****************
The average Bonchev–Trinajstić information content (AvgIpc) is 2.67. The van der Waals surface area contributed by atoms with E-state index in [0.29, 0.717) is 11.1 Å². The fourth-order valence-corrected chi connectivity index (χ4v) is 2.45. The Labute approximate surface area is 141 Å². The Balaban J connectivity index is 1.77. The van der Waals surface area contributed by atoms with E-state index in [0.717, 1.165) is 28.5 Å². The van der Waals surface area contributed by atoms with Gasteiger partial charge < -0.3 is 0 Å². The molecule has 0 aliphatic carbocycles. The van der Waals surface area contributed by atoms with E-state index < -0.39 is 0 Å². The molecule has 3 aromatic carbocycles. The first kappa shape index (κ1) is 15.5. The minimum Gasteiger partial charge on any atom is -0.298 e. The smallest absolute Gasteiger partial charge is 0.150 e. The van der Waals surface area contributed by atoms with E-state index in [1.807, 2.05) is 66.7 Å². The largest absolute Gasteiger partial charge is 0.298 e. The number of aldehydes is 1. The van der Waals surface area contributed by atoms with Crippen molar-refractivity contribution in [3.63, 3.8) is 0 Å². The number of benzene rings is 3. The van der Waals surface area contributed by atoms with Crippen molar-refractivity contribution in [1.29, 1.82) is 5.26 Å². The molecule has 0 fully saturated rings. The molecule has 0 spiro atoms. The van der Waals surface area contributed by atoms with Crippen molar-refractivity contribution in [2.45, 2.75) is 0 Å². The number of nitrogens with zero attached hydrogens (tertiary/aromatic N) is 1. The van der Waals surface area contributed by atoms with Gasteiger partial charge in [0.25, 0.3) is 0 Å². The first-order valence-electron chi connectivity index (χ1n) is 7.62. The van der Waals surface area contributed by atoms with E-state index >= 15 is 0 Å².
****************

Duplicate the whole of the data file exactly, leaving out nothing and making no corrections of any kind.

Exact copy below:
The average Bonchev–Trinajstić information content (AvgIpc) is 2.67. The van der Waals surface area contributed by atoms with E-state index in [0.29, 0.717) is 11.1 Å². The fourth-order valence-corrected chi connectivity index (χ4v) is 2.45. The Labute approximate surface area is 141 Å². The Balaban J connectivity index is 1.77. The van der Waals surface area contributed by atoms with E-state index in [0.717, 1.165) is 28.5 Å². The van der Waals surface area contributed by atoms with Gasteiger partial charge < -0.3 is 0 Å². The molecule has 0 aliphatic carbocycles. The van der Waals surface area contributed by atoms with E-state index < -0.39 is 0 Å². The molecule has 3 aromatic carbocycles. The first kappa shape index (κ1) is 15.5. The minimum Gasteiger partial charge on any atom is -0.298 e. The smallest absolute Gasteiger partial charge is 0.150 e. The van der Waals surface area contributed by atoms with E-state index in [1.807, 2.05) is 66.7 Å². The largest absolute Gasteiger partial charge is 0.298 e. The number of aldehydes is 1. The van der Waals surface area contributed by atoms with Crippen molar-refractivity contribution in [3.63, 3.8) is 0 Å². The number of benzene rings is 3. The van der Waals surface area contributed by atoms with Crippen molar-refractivity contribution in [1.29, 1.82) is 5.26 Å². The molecule has 0 fully saturated rings. The molecule has 0 spiro atoms. The van der Waals surface area contributed by atoms with Crippen molar-refractivity contribution in [2.45, 2.75) is 0 Å². The number of nitrogens with zero attached hydrogens (tertiary/aromatic N) is 1. The van der Waals surface area contributed by atoms with Gasteiger partial charge in [0.25, 0.3) is 0 Å². The first-order valence-electron chi connectivity index (χ1n) is 7.62. The van der Waals surface area contributed by atoms with E-state index >= 15 is 0 Å².